More On Legal & Compliancefrom The Advisor's Professional Library
- Client Commission Practices and Soft Dollars RIAs should always evaluate whether the products and services they receive from broker-dealers are appropriate. The SEC suggested that an RIAs failure to stay within the scope of the Section 28(e) safe harbor may violate the advisors fiduciary duty to clients, so RIAs must evaluate their soft dollar relationships on a regular basis to ensure they are disclosed properly and that they do not negatively impact the best execution of clients transactions.
- Anti-Fraud Provisions of the Investment Advisers Act RIAs and IARs should view themselves as fiduciaries at all times, whether they meet the legal definition or not. Deviating from the fiduciary standard of full disclosure while courting clients may cause the advisor significant problems.
In what appears to be the first case of fraud involving the Troubled Asset Relief Program (TARP), the Securities and Exchange Commission has charged Nashville-based investment advisor Gordon Grigg and his firm ProTrust Management, Inc., with securities fraud, and obtained a court order freezing their assets. The SEC alleges that Grigg and ProTrust defrauded clients out of at least $6.5 million and misrepresented that their money was invested in the federal government's TARP program and other securities that, in reality, do not exist.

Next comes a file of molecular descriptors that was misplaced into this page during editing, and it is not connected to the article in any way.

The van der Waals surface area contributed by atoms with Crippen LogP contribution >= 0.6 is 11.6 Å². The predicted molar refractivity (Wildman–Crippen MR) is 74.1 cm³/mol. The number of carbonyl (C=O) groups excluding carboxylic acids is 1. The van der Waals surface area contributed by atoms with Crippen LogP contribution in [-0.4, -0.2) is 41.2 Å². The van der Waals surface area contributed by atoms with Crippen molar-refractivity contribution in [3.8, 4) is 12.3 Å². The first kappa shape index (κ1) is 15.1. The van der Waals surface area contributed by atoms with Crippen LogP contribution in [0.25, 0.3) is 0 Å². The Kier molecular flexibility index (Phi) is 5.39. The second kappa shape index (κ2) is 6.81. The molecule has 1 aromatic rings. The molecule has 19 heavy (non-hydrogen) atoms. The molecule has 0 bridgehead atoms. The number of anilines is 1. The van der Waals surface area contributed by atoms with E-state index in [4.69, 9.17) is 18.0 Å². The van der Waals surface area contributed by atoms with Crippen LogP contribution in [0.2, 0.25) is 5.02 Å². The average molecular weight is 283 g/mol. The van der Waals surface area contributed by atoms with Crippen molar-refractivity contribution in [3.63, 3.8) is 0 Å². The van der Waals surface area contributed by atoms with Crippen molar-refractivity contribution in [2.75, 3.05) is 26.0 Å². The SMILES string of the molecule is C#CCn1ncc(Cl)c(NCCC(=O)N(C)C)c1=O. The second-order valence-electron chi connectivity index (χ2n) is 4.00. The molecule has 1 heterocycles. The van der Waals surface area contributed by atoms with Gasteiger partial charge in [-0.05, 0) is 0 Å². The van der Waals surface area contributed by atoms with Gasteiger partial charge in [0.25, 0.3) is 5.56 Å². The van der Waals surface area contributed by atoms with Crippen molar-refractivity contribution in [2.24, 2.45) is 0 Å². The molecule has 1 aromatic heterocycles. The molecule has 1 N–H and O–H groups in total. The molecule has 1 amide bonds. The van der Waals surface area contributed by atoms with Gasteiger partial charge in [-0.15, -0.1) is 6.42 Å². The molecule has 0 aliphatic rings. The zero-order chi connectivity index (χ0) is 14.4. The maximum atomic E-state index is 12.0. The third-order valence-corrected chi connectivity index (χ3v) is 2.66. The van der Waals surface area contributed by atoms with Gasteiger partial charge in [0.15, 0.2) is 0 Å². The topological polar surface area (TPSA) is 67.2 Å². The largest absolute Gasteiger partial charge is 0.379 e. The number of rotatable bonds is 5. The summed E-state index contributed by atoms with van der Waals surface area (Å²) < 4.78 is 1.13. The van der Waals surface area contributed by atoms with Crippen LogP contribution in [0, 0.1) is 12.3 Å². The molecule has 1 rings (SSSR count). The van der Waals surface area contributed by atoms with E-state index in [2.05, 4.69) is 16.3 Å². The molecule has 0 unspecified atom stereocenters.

Here's what the SEC's complaint says: Grigg is a self-purported financial planner and investment advisor, but neither he nor his firm is registered with the SEC or a state regulator. The SEC alleges that Grigg obtained control over funds of at least 27 clients since 2007 and falsely claimed to have invested their money in securities described as "Private Placements." Grigg created fraudulent account statements reflecting his clients' ownership of these non-existent securities, according to the SEC. The SEC further alleges that Grigg began falsely claiming in December that ProTrust had the ability to invest client funds in government-guaranteed commercial paper and bank debt as part of the TARP program. Grigg also falsely claimed to have partnerships and other business relationships with several of the nation's top investment firms, the SEC says.
"As alleged in our complaint, Grigg and ProTrust preyed upon investors' desire for safety by claiming associations with reputable investment firms and the government's TARP program," said Katherine Addleman, Regional Director of the SEC's Atlanta Regional Office, in a statement. "Investors should carefully check any purported affiliations. In this case, not only were such claims false, but there is in fact no program in which investors can buy debt guaranteed by the TARP program."